On 4 June 2024, Enders Analysis co-hosted the annual Media and Telecoms 2024 & Beyond Conference with Deloitte, sponsored by Barclays, Salesforce, the Financial Times, and Adobe. 

With over 580 attendees and over 40 speakers from the TMT sector, including leading executives and industry experts, the conference focused on how new technologies, regulation and infrastructure will impact the future of the industry. 

This is the edited transcript of Session Four, covering: artificial intelligence, the new phase of online advertising, and closing remarks. Videos of the presentations are available on the conference website.

Big news publishers are pursuing licensing deals with AI companies, chiefly OpenAI. Not all publishers will see a substantial return; while some news may be important for training AI models, not all publisher content will be

Litigation is a threat point when negotiations stall (see the New York Times), but the copyright status of Large Language Models (LLMs) is uncertain. In the UK, there has been no government intervention (on copyright or otherwise) that could facilitate licensing 

Publishers’ bargaining position is strongest when it comes to up-to-date material that could be important in powering some AI consumer products. They should seek deals to support their journalism, while bearing in mind the risk that new products may get between them and their readers

 

Recent advances in 'Artificial Intelligence' have generated excitement, investment and improved valuations, on the plausible promise of greater efficiency in a range of areas, such as health and coding.

It is still not clear who will profit from this boom. Currently chip-maker NVIDIA is cleaning up, propelled by sales to model developers, also driving demand for cloud computing services.

Leverage in the AI value chain depends on differentiation and barriers to entry, which are high in the chips industry. AI services like chatbots have much lower barriers to entry, while deeper vertical integration of more stages of the value chain could shake things up.

Device makers regained their mojo at this year’s MWC, with phones a crucial route to generative AI becoming a daily habit. 

AI software has improved and proliferated, but limited differentiation leaves room for consolidation as a competitive funding crunch looms.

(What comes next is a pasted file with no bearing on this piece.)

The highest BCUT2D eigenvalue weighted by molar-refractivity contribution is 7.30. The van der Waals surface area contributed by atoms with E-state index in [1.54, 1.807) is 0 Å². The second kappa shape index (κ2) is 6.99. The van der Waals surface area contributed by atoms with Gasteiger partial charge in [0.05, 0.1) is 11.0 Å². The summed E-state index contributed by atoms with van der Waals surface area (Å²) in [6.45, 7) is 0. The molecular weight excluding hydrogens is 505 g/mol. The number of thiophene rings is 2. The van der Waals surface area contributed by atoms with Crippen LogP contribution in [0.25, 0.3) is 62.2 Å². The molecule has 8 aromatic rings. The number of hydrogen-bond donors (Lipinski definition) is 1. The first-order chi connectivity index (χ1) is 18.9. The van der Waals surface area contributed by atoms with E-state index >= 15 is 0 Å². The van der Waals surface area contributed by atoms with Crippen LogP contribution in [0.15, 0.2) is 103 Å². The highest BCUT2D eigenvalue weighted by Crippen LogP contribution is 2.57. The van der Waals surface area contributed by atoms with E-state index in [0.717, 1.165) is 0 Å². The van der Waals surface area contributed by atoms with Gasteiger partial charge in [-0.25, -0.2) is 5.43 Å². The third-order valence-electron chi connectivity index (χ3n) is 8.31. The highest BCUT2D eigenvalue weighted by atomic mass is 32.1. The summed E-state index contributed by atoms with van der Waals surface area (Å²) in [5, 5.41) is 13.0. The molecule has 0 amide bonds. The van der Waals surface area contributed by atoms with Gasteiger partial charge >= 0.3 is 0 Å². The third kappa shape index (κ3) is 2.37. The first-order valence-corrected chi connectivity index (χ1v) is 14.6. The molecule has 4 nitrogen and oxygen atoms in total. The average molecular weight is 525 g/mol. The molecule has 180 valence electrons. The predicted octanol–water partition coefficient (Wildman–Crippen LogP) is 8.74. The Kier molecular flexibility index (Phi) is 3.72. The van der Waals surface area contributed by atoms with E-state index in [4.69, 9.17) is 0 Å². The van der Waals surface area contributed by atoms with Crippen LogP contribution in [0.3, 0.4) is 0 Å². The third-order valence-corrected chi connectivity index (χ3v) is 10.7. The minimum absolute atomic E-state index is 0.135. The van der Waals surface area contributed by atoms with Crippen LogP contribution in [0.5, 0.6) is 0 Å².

Unanswered questions loom large, but won't dim AI's potential. 

Sony PlayStation’s next CEO will have hard decisions to make: compete against a resurgent multiplatform Microsoft, or retreat and defend an increasingly rickety PlayStation console model.

New gaming hardware will have an outsize influence in the year ahead, giving gamers unprecedented choice, starting with XR headsets and continuing to a likely new Nintendo Switch.

YouTube’s foray into browser-based games will be the service to watch in 2024. If successful, streaming services, including Netflix, will be on track to become heavyweight game platforms.

Cloud revenues are reflecting patterns of AI integration. As big tech companies jostle for advantage, Microsoft and Azure claim an early lead

Cloud profits remain crucial for wider tech businesses, affecting ability to innovate

Strategies to develop and market cloud-based AI tools are diverging, with uncertainty rife. The ecosystem will shift as the demands of consumers and regulators becomes clearer

After a period of stagnation, many of the core business lines at the US tech mega-caps are back to posting respectable growth figures. The rest of the year will bed in strong revenue growth.

However, the sector is still facing a transition to new priorities. Core business strength should allow firms to shift from cost-cutting to the investment needed to fight the more competitive era they are facing.

AI is the number one focus, but the market for AI tools themselves is still nascent. Applying AI to internal problems has more promise. For instance, it is helping Meta solve its measurement and engagement problems.

A new era is starting for the big consumer tech companies, as they venture outside of their traditional comfort zones to bet on future growth—most obviously in AI, and then cloud, gaming, headsets and video.

Competition in the tech space is intensifying as incumbents go head-to-head in new revenue growth areas also populated by insurgent startups—their M&A watched closely by competition regulators.

Fat profit margins have ensured vast financial resources are available to pour into competition, but hitting the right targets for consumer engagement is key to success.

Apple's first headset is an experimental offering, but promises to be version one of a compelling but controversial device category.

The Vision Pro is not being pitched as a metaverse device, and not just because Apple refused to use the term. Applications are focused on where a good experience can be delivered today.

Contrary to expectations, Meta could be the main beneficiary in the short term, as the Apple halo boosts the headset category's respectability and developer focus.

The EU's approval of the Microsoft acquisition of Activision Blizzard enforces expansive pro-consumer remedies that are in stark contrast to the 'hard no' CMA decision in the UK.

Cloud gaming remains the wedge issue in a global standoff amongst regulators over reining in Microsoft and other big gaming platforms.

The overall deal is still in considerable, possibly terminal, trouble with the UK appeal and US lawsuit still to be resolved, and the FTC hearing due in August.